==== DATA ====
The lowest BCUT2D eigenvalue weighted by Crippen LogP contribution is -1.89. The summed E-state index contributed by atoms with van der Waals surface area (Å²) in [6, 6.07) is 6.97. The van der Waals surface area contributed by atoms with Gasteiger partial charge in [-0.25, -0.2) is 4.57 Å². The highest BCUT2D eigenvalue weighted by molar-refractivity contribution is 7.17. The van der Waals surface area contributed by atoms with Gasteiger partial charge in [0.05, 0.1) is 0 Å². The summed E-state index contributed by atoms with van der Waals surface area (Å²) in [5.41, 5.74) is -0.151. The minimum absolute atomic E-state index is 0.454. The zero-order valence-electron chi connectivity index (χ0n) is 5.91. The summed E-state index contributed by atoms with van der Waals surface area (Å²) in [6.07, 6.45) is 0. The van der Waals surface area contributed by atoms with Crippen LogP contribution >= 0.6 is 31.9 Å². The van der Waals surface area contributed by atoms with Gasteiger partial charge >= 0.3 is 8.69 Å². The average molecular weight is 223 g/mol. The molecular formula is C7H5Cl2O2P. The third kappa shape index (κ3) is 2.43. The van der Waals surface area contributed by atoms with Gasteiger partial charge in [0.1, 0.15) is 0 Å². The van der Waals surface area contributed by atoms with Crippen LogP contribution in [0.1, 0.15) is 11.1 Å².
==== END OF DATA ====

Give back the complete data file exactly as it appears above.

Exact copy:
The lowest BCUT2D eigenvalue weighted by Crippen LogP contribution is -1.89. The summed E-state index contributed by atoms with van der Waals surface area (Å²) in [6, 6.07) is 6.97. The van der Waals surface area contributed by atoms with Gasteiger partial charge in [-0.25, -0.2) is 4.57 Å². The highest BCUT2D eigenvalue weighted by molar-refractivity contribution is 7.17. The van der Waals surface area contributed by atoms with Gasteiger partial charge in [0.05, 0.1) is 0 Å². The summed E-state index contributed by atoms with van der Waals surface area (Å²) in [5.41, 5.74) is -0.151. The minimum absolute atomic E-state index is 0.454. The zero-order valence-electron chi connectivity index (χ0n) is 5.91. The summed E-state index contributed by atoms with van der Waals surface area (Å²) in [6.07, 6.45) is 0. The van der Waals surface area contributed by atoms with Crippen LogP contribution >= 0.6 is 31.9 Å². The van der Waals surface area contributed by atoms with Gasteiger partial charge >= 0.3 is 8.69 Å². The average molecular weight is 223 g/mol. The molecular formula is C7H5Cl2O2P. The third kappa shape index (κ3) is 2.43. The van der Waals surface area contributed by atoms with Gasteiger partial charge in [0.1, 0.15) is 0 Å². The van der Waals surface area contributed by atoms with Crippen LogP contribution in [0.1, 0.15) is 11.1 Å².